Laura McLoughlin-Ware says communication and mentorship should be valued by lawyers
Realising the scope of the law was what drove Laura McLoughlin-Ware to become a lawyer, but it’s the people that drive her continued progression in the profession.
McLoughlin-Ware recently rose in the ranks at Tauranga firm Mackenzie Elvin, becoming one of the firm’s new associates back earlier this year. For this skilled civil litigator, the value of client communication and human interaction has risen in light of the COVID-19 pandemic, with the building and maintenance of strong client relationships being especially vital.
However, McLoughlin-Ware believes it’s not just external clients who need to benefit from a people-centred focus – lawyers need to share time and knowledge to the next generation too.
In this interview, McLoughlin-Ware talks about working on the Quake Outcasts litigation, in-house upskilling at Mackenzie Elvin and the problem of access to justice.
What made you choose a career in law, and what’s your favourite part of the job?
As I learned more about the ways that the law was used, I became more passionate about a career in the law. A big turning point for me was when I attended the ICRC International Humanitarian Law conference in Wellington in 2007 – it opened my eyes to the scope of the law.
I get the most satisfaction seeing clients walk out the door after signing a settlement agreement – seeing the weight get lifted off their shoulders always reminds me of the positive impact that we can make.
What is the most memorable case you’ve taken on/been involved in?
The Quake Outcasts litigation. The first piece of work I ever did was an opinion on the human rights aspects of the government’s decision. Over the next few years, I was part of the judicial review taken on behalf of a group of people who owned uninsured homes or vacant land in the Christchurch residential red zone.
I was very fortunate to appear in the appeals in the Court of Appeal and Supreme Court alongside (as they were then) Francis Cooke QC and Matthew Palmer QC.
What is going on at the firm? Are there any new programs and initiatives that you’re particularly interested in?
A focus of mine has been our in-house upskilling. I’m particularly interested in finding different ways for people to share their knowledge and use it to improve the way we operate.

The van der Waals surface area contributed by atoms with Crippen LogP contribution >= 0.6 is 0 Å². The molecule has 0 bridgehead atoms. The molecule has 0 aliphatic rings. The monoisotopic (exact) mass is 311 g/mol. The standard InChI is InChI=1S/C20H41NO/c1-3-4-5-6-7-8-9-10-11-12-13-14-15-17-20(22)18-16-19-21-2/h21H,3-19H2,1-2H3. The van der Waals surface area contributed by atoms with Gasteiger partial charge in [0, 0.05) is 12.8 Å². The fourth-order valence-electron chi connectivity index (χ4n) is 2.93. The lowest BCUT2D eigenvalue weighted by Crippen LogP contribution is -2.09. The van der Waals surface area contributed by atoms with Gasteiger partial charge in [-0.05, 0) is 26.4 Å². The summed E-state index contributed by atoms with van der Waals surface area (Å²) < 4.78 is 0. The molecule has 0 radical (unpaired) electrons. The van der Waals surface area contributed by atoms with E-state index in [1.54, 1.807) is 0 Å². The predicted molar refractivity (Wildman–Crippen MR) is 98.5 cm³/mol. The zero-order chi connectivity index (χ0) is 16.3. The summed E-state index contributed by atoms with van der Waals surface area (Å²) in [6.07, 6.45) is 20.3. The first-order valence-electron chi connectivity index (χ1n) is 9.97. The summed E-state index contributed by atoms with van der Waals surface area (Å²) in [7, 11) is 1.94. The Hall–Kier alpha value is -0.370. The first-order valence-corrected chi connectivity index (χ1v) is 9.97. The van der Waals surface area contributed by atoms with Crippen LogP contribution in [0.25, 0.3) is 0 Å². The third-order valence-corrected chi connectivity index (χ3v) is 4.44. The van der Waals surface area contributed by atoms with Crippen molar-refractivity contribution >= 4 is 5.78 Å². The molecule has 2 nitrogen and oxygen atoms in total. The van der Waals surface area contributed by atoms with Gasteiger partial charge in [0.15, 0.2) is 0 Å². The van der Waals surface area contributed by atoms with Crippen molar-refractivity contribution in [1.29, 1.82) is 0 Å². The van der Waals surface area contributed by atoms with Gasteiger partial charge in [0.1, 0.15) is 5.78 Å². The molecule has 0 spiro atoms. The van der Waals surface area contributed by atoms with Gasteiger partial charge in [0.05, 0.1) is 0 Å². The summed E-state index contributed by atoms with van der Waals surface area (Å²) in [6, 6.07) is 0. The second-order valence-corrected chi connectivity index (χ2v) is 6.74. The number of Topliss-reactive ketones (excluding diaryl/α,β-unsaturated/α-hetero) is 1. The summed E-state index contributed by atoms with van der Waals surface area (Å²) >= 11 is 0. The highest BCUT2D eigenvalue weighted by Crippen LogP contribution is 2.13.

What has been your proudest accomplishment in the last year or so?
Expanding my practice into new areas after joining Mackenzie Elvin Law has been an exciting challenge over the last 18 months. I’ve been incredibly lucky to work with such talented colleagues with a wealth of knowledge.
I had a lot of civil litigation experience, so working on relationship property and estate litigation has been a learning curve. It has reminded me of one of the best aspects of our job – there’s always something new to learn.
What’s the biggest lesson you learned in the past year and what advice can you give fellow lawyers about it?
The biggest lesson over the past year has been the importance of communication and human interaction, particularly with clients. With all the challenges that COVID-19 has put in the way, it’s reinforced the importance of building and working to maintain a relationship of trust and confidence with our clients. We have all had to adapt but people remain at the focus of our business.
What should the profession and law firms focus more on?
Transferring knowledge throughout the firm, and particularly to younger members of the firm. Although it can be tough to find the time, I think that it is truly worth it. Experienced lawyers have so much to teach, and there is massive value to the firm in passing that knowledge on.
I think that providing this avenue for growth and improvement is critical to keeping people engaged and positive about their role. It helps foster an open environment to work on issues like professional wellbeing and stress management which is crucial to a healthy approach to the job.
What are the challenges you expect in your practice, and in the business of law in general, going forward? What challenges are particularly pressing in the country’s legal industry?
An ongoing problem for the profession is access to justice, particularly the cost and time it takes to get a result. This is an issue that arises time and time again in my area of work. The reality is that cost and time are significant barriers for many people.
What are you looking forward to most in the coming year?
Continuing to develop my expertise in my areas of work, the completion of my new home and exploring the beautiful Bay of Plenty.